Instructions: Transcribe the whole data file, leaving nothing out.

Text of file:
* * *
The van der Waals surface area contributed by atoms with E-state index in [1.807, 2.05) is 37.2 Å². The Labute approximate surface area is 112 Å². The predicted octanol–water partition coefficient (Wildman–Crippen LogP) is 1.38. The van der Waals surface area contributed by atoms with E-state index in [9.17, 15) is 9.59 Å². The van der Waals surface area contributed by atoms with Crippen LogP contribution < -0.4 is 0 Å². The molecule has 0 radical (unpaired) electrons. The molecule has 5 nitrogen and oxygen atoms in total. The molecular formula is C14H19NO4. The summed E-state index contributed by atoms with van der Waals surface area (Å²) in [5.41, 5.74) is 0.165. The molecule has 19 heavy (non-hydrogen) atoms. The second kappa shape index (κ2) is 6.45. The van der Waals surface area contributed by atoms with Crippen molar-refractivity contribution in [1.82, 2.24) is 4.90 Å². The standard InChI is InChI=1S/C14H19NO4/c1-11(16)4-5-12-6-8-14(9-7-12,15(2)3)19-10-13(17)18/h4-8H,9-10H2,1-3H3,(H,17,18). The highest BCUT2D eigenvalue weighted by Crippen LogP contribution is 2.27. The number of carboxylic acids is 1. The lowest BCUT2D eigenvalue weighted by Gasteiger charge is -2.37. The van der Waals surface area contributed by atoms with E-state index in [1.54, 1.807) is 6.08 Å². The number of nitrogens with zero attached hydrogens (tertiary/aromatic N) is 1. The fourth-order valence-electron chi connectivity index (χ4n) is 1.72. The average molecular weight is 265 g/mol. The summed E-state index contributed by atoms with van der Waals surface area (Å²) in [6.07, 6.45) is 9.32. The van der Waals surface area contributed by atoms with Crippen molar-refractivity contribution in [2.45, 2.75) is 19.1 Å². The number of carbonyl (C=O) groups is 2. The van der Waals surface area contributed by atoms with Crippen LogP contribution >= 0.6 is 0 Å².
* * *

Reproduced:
The van der Waals surface area contributed by atoms with E-state index in [1.807, 2.05) is 37.2 Å². The Labute approximate surface area is 112 Å². The predicted octanol–water partition coefficient (Wildman–Crippen LogP) is 1.38. The van der Waals surface area contributed by atoms with E-state index in [9.17, 15) is 9.59 Å². The van der Waals surface area contributed by atoms with Crippen LogP contribution < -0.4 is 0 Å². The molecule has 0 radical (unpaired) electrons. The molecule has 5 nitrogen and oxygen atoms in total. The molecular formula is C14H19NO4. The summed E-state index contributed by atoms with van der Waals surface area (Å²) in [5.41, 5.74) is 0.165. The molecule has 19 heavy (non-hydrogen) atoms. The second kappa shape index (κ2) is 6.45. The van der Waals surface area contributed by atoms with Crippen molar-refractivity contribution in [1.82, 2.24) is 4.90 Å². The standard InChI is InChI=1S/C14H19NO4/c1-11(16)4-5-12-6-8-14(9-7-12,15(2)3)19-10-13(17)18/h4-8H,9-10H2,1-3H3,(H,17,18). The highest BCUT2D eigenvalue weighted by Crippen LogP contribution is 2.27. The number of carboxylic acids is 1. The lowest BCUT2D eigenvalue weighted by Gasteiger charge is -2.37. The van der Waals surface area contributed by atoms with E-state index in [1.54, 1.807) is 6.08 Å². The number of nitrogens with zero attached hydrogens (tertiary/aromatic N) is 1. The fourth-order valence-electron chi connectivity index (χ4n) is 1.72. The average molecular weight is 265 g/mol. The summed E-state index contributed by atoms with van der Waals surface area (Å²) in [6.07, 6.45) is 9.32. The van der Waals surface area contributed by atoms with Crippen molar-refractivity contribution in [2.45, 2.75) is 19.1 Å². The number of carbonyl (C=O) groups is 2. The van der Waals surface area contributed by atoms with Crippen LogP contribution >= 0.6 is 0 Å².